When I looked up Whitman’s stats on the College Board, I discovered that the typical merit award (referred to as non-need-based aid) was $8,427. This amount is slightly less than what the teenager received. Willamette’s average merit award is $17,749, which is less than what the teenager received.
Note: I have included a screenshot of Whitman’s updated financial stats and the average merit award has increased since I wrote this last year. It’s the same story for Willamette’s financial stats.
Whitman College’s Financial Stats
Willamette University’s Financial Stats
Checking Other Offers
Some schools will only reconsider an award if it’s a need-based request. Other schools, however, will review merit awards.
Typically schools will want to see award letters (need-based or merit-based) from schools that have given a student a better deal. A family will be in a much weaker position if a child hasn’t gotten higher awards from other schools.
Whether a student will have success appealing an award can also depend on whether a school’s admission office is nervous about meeting its freshman enrollment target. Some schools will eagerly give a student an additional award to ensure filling a freshman slot regardless of the merits of the appeal. In fact, in some cases, student’s don’t even need to ask.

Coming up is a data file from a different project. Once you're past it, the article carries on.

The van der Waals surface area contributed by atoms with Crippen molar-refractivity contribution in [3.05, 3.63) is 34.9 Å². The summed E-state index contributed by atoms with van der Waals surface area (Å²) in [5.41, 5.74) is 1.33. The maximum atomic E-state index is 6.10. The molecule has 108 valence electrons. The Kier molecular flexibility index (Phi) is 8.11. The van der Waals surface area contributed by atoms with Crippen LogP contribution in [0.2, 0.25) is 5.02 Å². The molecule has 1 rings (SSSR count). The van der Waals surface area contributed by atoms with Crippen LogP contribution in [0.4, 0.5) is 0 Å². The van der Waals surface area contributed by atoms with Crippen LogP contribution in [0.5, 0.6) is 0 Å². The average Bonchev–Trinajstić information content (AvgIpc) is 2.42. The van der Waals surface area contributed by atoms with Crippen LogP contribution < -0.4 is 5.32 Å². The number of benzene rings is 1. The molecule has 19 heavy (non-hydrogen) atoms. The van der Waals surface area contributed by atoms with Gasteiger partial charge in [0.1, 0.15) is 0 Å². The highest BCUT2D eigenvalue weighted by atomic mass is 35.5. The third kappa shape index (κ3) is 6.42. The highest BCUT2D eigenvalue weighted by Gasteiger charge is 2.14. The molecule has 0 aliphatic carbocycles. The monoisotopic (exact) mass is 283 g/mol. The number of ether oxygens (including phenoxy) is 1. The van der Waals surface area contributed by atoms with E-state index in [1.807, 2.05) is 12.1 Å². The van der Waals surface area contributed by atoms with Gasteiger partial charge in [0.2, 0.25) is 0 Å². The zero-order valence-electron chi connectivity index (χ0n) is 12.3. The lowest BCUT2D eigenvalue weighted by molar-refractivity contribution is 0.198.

Thomas Delahunt, vice president of admissions and student financial planning at Drake University, once told me at the annual conference of the National Association for College Admission Counseling that plenty of schools, which are behind in their freshmen deposits, will create additional scholarships in the spring to offer to accepted students to boost their acceptances. Schools can just slap random names on these pseudo awards.
Maureen McRae Goldberg, who is head of Occidental College’s financial aid office, said families appealing at her institution will have a chance of getting additional help if their appeal is based on costs beyond their control. For instance, a family might have high medical bills or they might be sending money back to grandparents in a foreign country who are impoverished.
What won’t work at Occidental, Goldberg said, is asking for more money due to the household’s discretionary spending. Parents who complain about their mortgage on a multi-million-dollar house won’t get sympathy because it was their decision to buy an expensive residence.